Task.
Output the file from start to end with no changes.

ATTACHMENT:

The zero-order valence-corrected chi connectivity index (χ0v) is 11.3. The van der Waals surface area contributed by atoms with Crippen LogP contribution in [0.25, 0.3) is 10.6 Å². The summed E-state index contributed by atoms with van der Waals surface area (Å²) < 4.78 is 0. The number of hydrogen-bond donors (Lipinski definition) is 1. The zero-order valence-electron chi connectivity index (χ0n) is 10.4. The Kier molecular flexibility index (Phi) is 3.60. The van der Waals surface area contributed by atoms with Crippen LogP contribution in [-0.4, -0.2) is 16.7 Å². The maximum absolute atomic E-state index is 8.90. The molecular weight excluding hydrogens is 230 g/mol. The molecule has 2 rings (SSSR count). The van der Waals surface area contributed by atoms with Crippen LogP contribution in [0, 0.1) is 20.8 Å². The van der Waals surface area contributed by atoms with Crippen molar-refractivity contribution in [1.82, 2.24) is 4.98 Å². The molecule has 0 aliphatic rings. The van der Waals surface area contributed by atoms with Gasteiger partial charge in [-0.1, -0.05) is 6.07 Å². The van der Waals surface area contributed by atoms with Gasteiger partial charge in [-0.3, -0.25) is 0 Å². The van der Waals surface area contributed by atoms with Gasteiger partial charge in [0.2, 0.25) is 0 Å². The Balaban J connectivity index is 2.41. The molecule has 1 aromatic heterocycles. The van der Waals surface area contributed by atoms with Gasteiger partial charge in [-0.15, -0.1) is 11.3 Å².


The zero-order valence-corrected chi connectivity index (χ0v) is 11.3. The van der Waals surface area contributed by atoms with Crippen LogP contribution in [0.25, 0.3) is 10.6 Å². The summed E-state index contributed by atoms with van der Waals surface area (Å²) < 4.78 is 0. The number of hydrogen-bond donors (Lipinski definition) is 1. The zero-order valence-electron chi connectivity index (χ0n) is 10.4. The Kier molecular flexibility index (Phi) is 3.60. The van der Waals surface area contributed by atoms with Crippen LogP contribution in [-0.4, -0.2) is 16.7 Å². The maximum absolute atomic E-state index is 8.90. The molecular weight excluding hydrogens is 230 g/mol. The molecule has 2 rings (SSSR count). The van der Waals surface area contributed by atoms with Crippen LogP contribution in [0, 0.1) is 20.8 Å². The van der Waals surface area contributed by atoms with Crippen molar-refractivity contribution in [1.82, 2.24) is 4.98 Å². The molecule has 0 aliphatic rings. The van der Waals surface area contributed by atoms with Gasteiger partial charge in [-0.1, -0.05) is 6.07 Å². The van der Waals surface area contributed by atoms with Gasteiger partial charge in [-0.3, -0.25) is 0 Å². The van der Waals surface area contributed by atoms with Gasteiger partial charge in [0.2, 0.25) is 0 Å². The Balaban J connectivity index is 2.41. The molecule has 1 aromatic heterocycles. The van der Waals surface area contributed by atoms with Gasteiger partial charge in [-0.15, -0.1) is 11.3 Å².